Jumping into this process can tell you what order to present content and how many steps are needed before a user is in a place to convert. You may even find a better way to segment your audiences and branch off their different journeys as you further refine your conversions.

hand drawing sales funnel

Take a step back and look at your user journeys holistically, what’s missing and what’s irrelevant?

Now that you have your standard journeys converting better, look to see if there are any lost opportunities. Ask yourself: 

  • Do you have an evergreen, always-on journey in place?

  • Do you have abandoned cart journeys in place? 

  • What about re/up-selling? 

  • Referral journeys? 

Ensuring you have varied journeys in place to help retain and progress clients. This will help you attract new clients and keep your current roster full. 

Next, try to shake out any irrelevant journeys. This time, ask yourself:

  • Are any touchpoints overlapping or causing unnecessary upkeep? 

  • Have changes to your marketing or business goals made certain journeys redundant? 

Remove these so that they’re not wasting time or leading users down an irrelevant path. This will help you and your team focus solely on the journeys that are helping you achieve your goals and improve revenue.

Further points to consider

Track conversions for each step and identify ways to improve them 

It’s hard to know what’s broken and what to optimize if you’re only measuring the end-conversion. Make sure that you can track the conversion rate for each stage of the user journey to allow for improvements. Creating live dashboards and using user journey tools can allow you to regularly check on the performance of each stage, and overall results without spending hours of manual effort each time.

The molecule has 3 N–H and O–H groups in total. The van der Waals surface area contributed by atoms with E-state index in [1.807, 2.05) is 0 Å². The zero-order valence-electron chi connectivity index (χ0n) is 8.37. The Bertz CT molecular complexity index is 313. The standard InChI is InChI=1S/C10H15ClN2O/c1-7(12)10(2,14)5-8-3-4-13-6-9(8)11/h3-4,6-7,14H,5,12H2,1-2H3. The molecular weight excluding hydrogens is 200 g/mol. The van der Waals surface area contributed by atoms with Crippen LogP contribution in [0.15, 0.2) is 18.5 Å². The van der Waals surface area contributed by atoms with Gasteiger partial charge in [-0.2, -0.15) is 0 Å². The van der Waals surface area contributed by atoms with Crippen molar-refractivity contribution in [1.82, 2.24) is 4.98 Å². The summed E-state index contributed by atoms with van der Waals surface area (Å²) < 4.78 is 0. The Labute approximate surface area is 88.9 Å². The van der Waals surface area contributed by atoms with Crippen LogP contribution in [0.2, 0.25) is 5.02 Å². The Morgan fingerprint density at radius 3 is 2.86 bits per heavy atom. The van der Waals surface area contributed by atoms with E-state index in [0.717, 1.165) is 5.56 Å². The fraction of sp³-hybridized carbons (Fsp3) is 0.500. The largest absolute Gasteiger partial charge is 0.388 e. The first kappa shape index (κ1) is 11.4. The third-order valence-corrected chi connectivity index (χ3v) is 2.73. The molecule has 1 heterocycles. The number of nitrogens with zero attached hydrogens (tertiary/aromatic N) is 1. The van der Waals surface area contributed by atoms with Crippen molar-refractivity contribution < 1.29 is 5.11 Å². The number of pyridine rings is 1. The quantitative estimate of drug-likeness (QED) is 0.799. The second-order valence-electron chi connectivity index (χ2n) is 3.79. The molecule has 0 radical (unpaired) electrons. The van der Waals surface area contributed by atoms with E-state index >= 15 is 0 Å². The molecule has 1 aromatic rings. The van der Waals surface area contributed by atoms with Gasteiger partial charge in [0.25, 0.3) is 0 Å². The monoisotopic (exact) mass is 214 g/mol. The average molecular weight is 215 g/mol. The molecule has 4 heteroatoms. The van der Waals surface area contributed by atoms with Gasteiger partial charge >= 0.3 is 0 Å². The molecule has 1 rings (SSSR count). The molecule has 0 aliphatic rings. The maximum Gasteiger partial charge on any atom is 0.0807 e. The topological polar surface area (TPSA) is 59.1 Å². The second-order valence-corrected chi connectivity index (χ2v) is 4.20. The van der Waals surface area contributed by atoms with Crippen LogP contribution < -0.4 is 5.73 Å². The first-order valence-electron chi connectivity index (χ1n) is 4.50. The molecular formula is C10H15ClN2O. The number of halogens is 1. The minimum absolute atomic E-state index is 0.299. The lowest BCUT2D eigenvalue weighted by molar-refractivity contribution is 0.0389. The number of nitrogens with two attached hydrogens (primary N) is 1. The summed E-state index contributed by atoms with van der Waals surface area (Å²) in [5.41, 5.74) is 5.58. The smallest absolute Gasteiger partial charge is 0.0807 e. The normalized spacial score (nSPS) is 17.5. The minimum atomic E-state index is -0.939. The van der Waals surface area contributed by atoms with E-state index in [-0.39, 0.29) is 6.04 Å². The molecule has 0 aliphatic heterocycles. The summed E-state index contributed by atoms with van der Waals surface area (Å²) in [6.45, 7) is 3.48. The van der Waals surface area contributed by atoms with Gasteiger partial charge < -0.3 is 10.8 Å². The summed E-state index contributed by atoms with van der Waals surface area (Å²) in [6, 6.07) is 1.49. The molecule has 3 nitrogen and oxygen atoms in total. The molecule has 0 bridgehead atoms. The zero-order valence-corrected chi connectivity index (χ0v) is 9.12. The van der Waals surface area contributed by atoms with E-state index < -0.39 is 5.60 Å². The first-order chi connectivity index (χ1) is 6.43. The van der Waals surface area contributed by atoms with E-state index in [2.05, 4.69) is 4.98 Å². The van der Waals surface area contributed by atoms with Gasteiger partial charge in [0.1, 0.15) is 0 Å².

marketing dashboard example

Make use of all your marketing tactics and leverage your platforms

Platform improvements and new tools are constantly going live and it’s important to capitalize on this to improve your ROI and keep ahead of your competitors. 

Google recently brought in offline conversion tracking capabilities and HubSpot has a built-in feature to help you manage lost-won leads within their platform. Offline conversion tracking is a great way to develop a feedback loop from the end of your journey to the start. If your journey starts with Google Ads, Google will learn more about what higher quality lead looks like and what it’s worth to you. For those with an online and offline presence, it can also accurately attribute offline conversions to a specific marketing touchpoint, rather than reporting that users have exited when really they have converted.

 

Integrating Klaviyo with Shopify allows you to create some fantastic abandoned cart and upsell email marketing strategies. Salesforce’s customer journey mapping and HubSpot’s workflows give you tools to build and track the progress of your user journeys and nurture streams, although only from a specific entry point. To discover how you can measure and track the user journey from multiple entry points, speak to one of our experts.

Prioritize effective journey maps

Fixing lost revenue points starts with understanding your journeys from all sides. If you can evaluate the way you lose sales just as deeply as the way you win them, you have more opportunities to intercept exits and bring leads back into the conversion funnel. 

In a way, you’re already a telepath. Tune into your data, analytics, and tracking tools. Service your customers before they ask for it and start encouraging longer, more holistic customer relationships.

Chris Breikss, Founding Partner

Obstacles are like asteroids. Shoot 'em down and let's go to the moon.